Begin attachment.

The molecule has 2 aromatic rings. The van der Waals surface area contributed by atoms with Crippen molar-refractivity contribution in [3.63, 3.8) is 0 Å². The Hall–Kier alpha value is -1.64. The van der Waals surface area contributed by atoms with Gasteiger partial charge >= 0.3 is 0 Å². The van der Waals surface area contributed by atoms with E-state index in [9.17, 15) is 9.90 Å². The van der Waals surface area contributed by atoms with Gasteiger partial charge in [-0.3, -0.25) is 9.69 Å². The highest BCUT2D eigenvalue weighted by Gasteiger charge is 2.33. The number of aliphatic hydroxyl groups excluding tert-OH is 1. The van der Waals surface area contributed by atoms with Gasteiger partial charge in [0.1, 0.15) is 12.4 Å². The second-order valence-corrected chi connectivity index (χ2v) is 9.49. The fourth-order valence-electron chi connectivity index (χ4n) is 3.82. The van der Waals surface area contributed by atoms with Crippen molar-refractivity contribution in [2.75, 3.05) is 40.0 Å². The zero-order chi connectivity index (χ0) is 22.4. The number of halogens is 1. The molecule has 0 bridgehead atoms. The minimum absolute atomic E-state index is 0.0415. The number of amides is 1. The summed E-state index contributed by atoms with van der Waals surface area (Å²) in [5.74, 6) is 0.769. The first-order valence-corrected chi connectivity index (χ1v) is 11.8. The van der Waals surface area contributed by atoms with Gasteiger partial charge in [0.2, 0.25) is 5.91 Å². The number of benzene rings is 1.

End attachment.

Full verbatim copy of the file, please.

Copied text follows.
The molecule has 2 aromatic rings. The van der Waals surface area contributed by atoms with Crippen molar-refractivity contribution in [3.63, 3.8) is 0 Å². The Hall–Kier alpha value is -1.64. The van der Waals surface area contributed by atoms with Gasteiger partial charge >= 0.3 is 0 Å². The van der Waals surface area contributed by atoms with E-state index in [9.17, 15) is 9.90 Å². The van der Waals surface area contributed by atoms with Gasteiger partial charge in [-0.3, -0.25) is 9.69 Å². The highest BCUT2D eigenvalue weighted by Gasteiger charge is 2.33. The number of aliphatic hydroxyl groups excluding tert-OH is 1. The van der Waals surface area contributed by atoms with Gasteiger partial charge in [0.1, 0.15) is 12.4 Å². The second-order valence-corrected chi connectivity index (χ2v) is 9.49. The fourth-order valence-electron chi connectivity index (χ4n) is 3.82. The van der Waals surface area contributed by atoms with Crippen molar-refractivity contribution in [2.75, 3.05) is 40.0 Å². The zero-order chi connectivity index (χ0) is 22.4. The number of halogens is 1. The molecule has 0 bridgehead atoms. The minimum absolute atomic E-state index is 0.0415. The number of amides is 1. The summed E-state index contributed by atoms with van der Waals surface area (Å²) in [5.74, 6) is 0.769. The first-order valence-corrected chi connectivity index (χ1v) is 11.8. The van der Waals surface area contributed by atoms with Gasteiger partial charge in [0.2, 0.25) is 5.91 Å². The number of benzene rings is 1.